The feed stream may contain nitrogen-containing compounds at a concentration of up to about 500 wppm, and more typically the concentration of the nitrogen-containing compounds is from about 1.0 to about 200 wppm. Typical nitrogen-containing compounds include indoles, quinolines, pyridines, and mixtures thereof.
Sulfur-containing compounds may be present in the feed stream at a concentration of up to about 100 wppm, with a concentration of from about 1.0 to about 15 wppm being more typical. These sulfur-containing compounds may include, for example, sulfides, thiophenes, mercaptans, and mixtures thereof.
In addition, color bodies may be present in the feed stream in an amount sufficient to produce a Pt/Co value of up to about 30 as measured by ASTM D-1209, although more typically the Pt/Co value will be between about 5 and 20.
Moreover, the feed stream may include heteroatom-containing compounds such as phenolics, which may be present in the feed stream at a concentration of up to about 600 wppm, and more usually at a concentration of between about 10 and 150 wppm.
In a preferred embodiment of the process according to the present invention, the desorbent comprises toluene, and most preferably is at least about 95% toluene. The desorbent may include dissolved water in amounts of up to about 500 wppm, and more particularly of from about 50 to about 300 wppm.
In the process according to the present invention the desorbent is preferably separated from the at least one contaminant after the desorbing step, and the desorbent is recycled to the desorbing step. The desorbent may be separated from the at least one contaminant by any conventional means, such as by distillation.
The adsorbent used in the process according to the present invention may include an inorganic binder such as silica, alumina, silica-alumina, kaolin, or attapulgite.
The present invention extends to the purified linear paraffin product produced according to the process according to the present invention. This purified linear paraffin product may have a purity of at least about 98.5 wt %, and may contain not greater than about 100 wppm aromatics, not greater than about 1 wppm nitrogen-containing compounds, not greater than about 0.1 wppm sulfur-containing compounds, and not greater than about 10 wppm oxygen-containing compounds. The amount of aromatic compounds present in the purified linear paraffin product may be not greater than about 10 wppm aromatics, and the purity of the purified linear paraffin product may be least about 99.7 wt %.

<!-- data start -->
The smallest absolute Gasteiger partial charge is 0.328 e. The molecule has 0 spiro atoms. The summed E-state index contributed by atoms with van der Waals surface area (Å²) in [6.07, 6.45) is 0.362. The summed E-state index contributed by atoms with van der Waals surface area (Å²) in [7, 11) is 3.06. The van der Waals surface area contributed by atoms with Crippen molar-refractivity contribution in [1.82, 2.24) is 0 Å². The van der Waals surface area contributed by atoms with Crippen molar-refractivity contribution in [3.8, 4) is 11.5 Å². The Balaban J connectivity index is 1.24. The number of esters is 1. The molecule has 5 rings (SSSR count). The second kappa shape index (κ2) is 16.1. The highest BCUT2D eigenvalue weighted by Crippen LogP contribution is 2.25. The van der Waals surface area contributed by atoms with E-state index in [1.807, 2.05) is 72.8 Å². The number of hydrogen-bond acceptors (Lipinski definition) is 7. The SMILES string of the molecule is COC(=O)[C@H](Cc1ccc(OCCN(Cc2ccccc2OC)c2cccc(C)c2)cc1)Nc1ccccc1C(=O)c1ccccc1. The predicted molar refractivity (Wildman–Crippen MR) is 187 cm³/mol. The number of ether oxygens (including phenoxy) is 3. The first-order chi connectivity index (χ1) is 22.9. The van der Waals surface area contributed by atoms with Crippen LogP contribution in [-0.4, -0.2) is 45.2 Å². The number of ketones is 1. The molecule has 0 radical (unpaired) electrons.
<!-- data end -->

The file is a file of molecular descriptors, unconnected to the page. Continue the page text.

The amount of aromatics present in the purified linear paraffin product may be not greater than about 10 wppm aromatics.
Finally, the present invention includes a purified linear paraffin having a purity of at least about 98.5 wt %, which may contain not greater than about 100 wppm aromatics, not greater than about 1 wppm nitrogen-containing compounds, not greater than about 0.1 wppm sulfur-containing compounds, and not greater than about 10 wppm oxygen-containing compounds. The amount of aromatic compounds present in the purified linear paraffin may be not greater than about 10 wppm aromatics, and the purity of the purified linear paraffin may be least about 99.7 wt %.
The amount of aromatics present in the purified linear paraffin may be not greater than about 10 wppm aromatics.
The linear paraffin purification process according to the present invention has several major distinguishing features which impart the process with substantial advantages over the prior art.
First, the adsorption and desorption steps may be conducted entirely in the liquid phase, at substantially constant temperatures. This eliminates the time and expense, including increased equipment stress, involved in changing over between liquid and vapor phases as in the prior art.
Second, the process according to the present invention uses a nonpolar desorbent which is widely available, inexpensive, and easy both to displace from the solid adsorbent and to separate from the product. Use of a nonpolar desorbent additionally eliminates the need to wash, purge, or otherwise treat the solid adsorbent bed after the desorption step but before again contacting the solid adsorbent bed with the hydrocarbon feed stream.
Third, in the process according to the present invention the adsorption and desorption steps are conducted countercurrent. Use of the countercurrent technique results in a more efficient use of the desorbent, and consequently also leads to improved adsorption.
Fourth, according to the present invention, it has been determined that initial advantages can be realized by employing the countercurrent technique to conduct the adsorption step in a downflow fashion. This eliminates the detrimental density gradient-related backmixing which can occur during upflow adsorption as the relatively dense toluene is displaced from the solid absorbent by the relatively light paraffin feed stream. Moreover, by using a lower mass velocity while conducting desorption countercurrently in an upflow fashion, bed lifting concerns can be substantially reduced.